While the electricity flowing out is AC, most electronic circuits work with DC. Therefore, AC is converted into DC using a rectifier circuit. However, the converted DC is an unstable current that includes ripples. A capacitor is used to remove these ripples and maintain a constant voltage.

3) Removing noise

The flow of AC in a capacitor is useful for noise reduction. In general, since the noise in DC is an AC component with high frequency, it tends to go through the capacitor easily.
A branch circuit is inserted between the input and output to form a ground connection in the capacitor. Consequently, only the AC component flows through the capacitor, and the DC component flows through the output circuit.

Types of Capacitors

Aluminum Electrolytic Capacitor
This capacitor is made of aluminum and another metal. An oxide film is used as a dielectric material since it blocks electricity by forming on the surface of the aluminum. This type of capacitor presents high capacitance at an affordable price. Therefore, it has been widely employed as a high-capacitance capacitor. However, it has drawbacks such as poor frequency characteristics, large size, and loss of dielectric due to liquid leakage.
Tantalum Capacitor
In this capacitor, tantalum is used for the anode and tantalum pentoxide is used for the dielectric material. It presents a relatively large capacitance despite being smaller than an aluminum electrolytic capacitor. Furthermore, this capacitor is superior to the aluminum capacitor in terms of leakage current characteristics, frequency properties, capacitance, and temperature characteristics.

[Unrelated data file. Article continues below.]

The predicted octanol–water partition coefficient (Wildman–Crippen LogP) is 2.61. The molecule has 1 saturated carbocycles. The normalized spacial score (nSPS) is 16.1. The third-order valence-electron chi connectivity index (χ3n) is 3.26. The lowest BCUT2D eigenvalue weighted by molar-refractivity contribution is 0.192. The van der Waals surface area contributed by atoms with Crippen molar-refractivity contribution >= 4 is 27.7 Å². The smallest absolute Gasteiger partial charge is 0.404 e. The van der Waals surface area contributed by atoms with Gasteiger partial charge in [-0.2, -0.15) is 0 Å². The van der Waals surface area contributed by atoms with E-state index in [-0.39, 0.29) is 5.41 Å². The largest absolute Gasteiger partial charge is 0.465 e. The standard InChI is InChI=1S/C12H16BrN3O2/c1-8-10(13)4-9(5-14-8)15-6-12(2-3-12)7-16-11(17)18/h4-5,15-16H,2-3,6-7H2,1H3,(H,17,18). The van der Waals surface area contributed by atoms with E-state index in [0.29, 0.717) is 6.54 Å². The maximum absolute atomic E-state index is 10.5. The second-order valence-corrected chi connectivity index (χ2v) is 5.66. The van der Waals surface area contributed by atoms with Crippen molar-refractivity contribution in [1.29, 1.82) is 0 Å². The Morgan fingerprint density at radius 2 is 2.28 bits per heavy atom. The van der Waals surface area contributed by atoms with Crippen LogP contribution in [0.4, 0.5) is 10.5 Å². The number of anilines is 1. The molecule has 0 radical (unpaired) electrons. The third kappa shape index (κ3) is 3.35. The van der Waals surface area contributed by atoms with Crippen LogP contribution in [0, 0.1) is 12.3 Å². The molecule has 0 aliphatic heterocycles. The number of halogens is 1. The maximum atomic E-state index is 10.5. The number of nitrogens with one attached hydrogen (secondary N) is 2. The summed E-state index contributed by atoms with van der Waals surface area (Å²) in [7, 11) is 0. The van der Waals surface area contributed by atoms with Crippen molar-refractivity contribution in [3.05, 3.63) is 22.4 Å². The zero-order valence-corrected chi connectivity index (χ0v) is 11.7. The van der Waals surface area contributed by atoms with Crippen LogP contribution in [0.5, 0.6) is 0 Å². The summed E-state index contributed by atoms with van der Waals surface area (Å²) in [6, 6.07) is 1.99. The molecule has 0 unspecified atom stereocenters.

Electric Double Layer Capacitor
These capacitors present an extremely large capacitance, which is more than 1,000 times to 10,000 times greater than that of aluminum electrolytic capacitors. They can be used repeatedly over a long period and do not face limitations such as the number of charge/discharge cycles. Electric double-layer capacitors have electric charges accumulated at the boundary of the electrolyte and electrode, which is known as an "electric double-layer," with the size of a single molecule. This layer is used as the dielectric material in double-layer capacitors. Electric double-layer capacitors are more expensive than other capacitors.
Ceramic Capacitor
This capacitor is typically divided into three types based on the types of ceramics used as the dielectric materials: low dielectric type, high dielectric type, and semiconductor type. Its capacitance varies with the increase in the voltage supplied to the capacitor. It is characterized by its small size and heat resistance. However, it is fragile and can be easily chipped or broken.
Film Capacitor
In this capacitor, films such as polyester and polyethylene are used as the dielectric material. Polyester, polypropylene, and other films are sandwiched between the electrode foils on both sides and are wound into a cylindrical shape. It is a nonpolar capacitor that is larger than the ceramic capacitor and presents high insulation resistance while preventing electric loss. Furthermore, it is highly reliable and presents excellent frequency and temperature properties.
Mica Capacitor
This capacitor employs mica, which is a natural mineral, as the dielectric material. Mica is ideal for capacitors because it has a high dielectric property and can be easily peeled off. Mica capacitors present excellent features such as high insulation resistance, dielectric loss tangent, and good frequency and temperature characteristics. However, they face certain drawbacks because they are expensive and large-sized units.
For further information regarding the types of capacitors, please refer to the link below.
Types of capacitors. Basic component knowledge